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On April 27, 2017, a bipartisan group of senators introduced the Marketplace Fairness Act of 2017 (MFA). Similar legislation was introduced in both 2013 and 2015 and failed to be enacted both times. If enacted, the legislation would authorize states meeting certain requirements to require remote sellers that do not meet a "small seller exception" to collect their state and local sales and use taxes. The small seller exception is set again at $1 million of remote sales annually. The only other significant change from the 2015 version is a prohibition of making the effective date during the 4th quarter of the calendar year. For information on the previous versions of the bill, visit Senate Introduces Marketplace Fairness Act of 2015.  

 

On April 27, 2017, a bipartisan group of lawmakers introduced the Remote Transactions Parity Act (RTPA) of 2017. Similar legislation was introduced in 2015 but failed to be enacted. Like the MFA, the legislation would also create sales and use tax collection obligations for remote sellers, but has some differences and additional provisions. Some key differences from the Marketplace Fairness Act include a different definition of a small seller.  The RTPA has a phased in threshold starting at $10million in year one, then $5million, then $1million.  In year 4, there is no threshold.  In addition to the monetary thresholds, any seller that sells on an electronic marketplace is considered a small seller.  A difference from the 2015 version of the bill is an inclusion of a definition of remote seller which specifies when a company is NOT a remote seller which includes physical presences for more than 15 days in a state, leasing or owning real property and using an agent to establish or maintain the market in a state if the agent does not perform business services in the state for any other person during the taxable year.  For more information on the Remote Transaction Parity Act of 2015, visit House Introduces Remote Transactions Parity Act of 2015. (Marketplace Fairness Act of 2017, Remote Transactions Parity Act of 2017)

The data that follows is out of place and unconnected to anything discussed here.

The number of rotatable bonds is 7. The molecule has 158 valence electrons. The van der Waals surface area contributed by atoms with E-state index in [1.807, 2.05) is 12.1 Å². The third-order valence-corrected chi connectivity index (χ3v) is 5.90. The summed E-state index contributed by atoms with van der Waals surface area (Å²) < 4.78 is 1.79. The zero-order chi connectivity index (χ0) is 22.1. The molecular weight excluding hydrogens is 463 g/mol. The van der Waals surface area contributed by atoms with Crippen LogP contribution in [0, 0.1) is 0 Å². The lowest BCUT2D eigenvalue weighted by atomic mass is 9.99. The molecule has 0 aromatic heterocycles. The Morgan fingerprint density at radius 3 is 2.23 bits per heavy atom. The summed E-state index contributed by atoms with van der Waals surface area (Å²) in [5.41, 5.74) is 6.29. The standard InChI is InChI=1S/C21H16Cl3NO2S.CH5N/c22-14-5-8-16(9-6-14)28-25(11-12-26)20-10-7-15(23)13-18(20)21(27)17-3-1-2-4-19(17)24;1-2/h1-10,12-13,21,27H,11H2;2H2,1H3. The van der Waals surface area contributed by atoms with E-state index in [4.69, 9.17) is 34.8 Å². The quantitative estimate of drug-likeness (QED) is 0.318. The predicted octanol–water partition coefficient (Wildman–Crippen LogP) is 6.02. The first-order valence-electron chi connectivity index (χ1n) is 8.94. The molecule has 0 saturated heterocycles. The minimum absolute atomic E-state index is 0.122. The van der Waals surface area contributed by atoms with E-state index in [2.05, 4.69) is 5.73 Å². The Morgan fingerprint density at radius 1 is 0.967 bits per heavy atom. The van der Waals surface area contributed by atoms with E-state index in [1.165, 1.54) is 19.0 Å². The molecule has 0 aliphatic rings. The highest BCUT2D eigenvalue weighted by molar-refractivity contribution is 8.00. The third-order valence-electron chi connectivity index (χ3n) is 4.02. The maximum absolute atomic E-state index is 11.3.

(05/04/2017)

An information technology company was not liable for additional Indiana sales tax on online backup software it provided to its clients since the software was incidental to the company’s provision of online backup subscription services. Generally, if a serviceman transfers tangible personal property for consideration in conjunction with providing professional, personal, or other services, it constitutes a taxable retail sale unless the serviceman is in an occupation which primarily furnishes and sells services. The company was engaged in the business of providing IT support and other services to its clients. The provision of software was incidental to those services. Additionally, its clients did not incur any additional charge for the installation of the software. As a result, the online backup software was not subject to sales tax. (Letter of Findings No. 04-20160317, Indiana Department of Revenue, October 26, 2016)

(12/04/2016)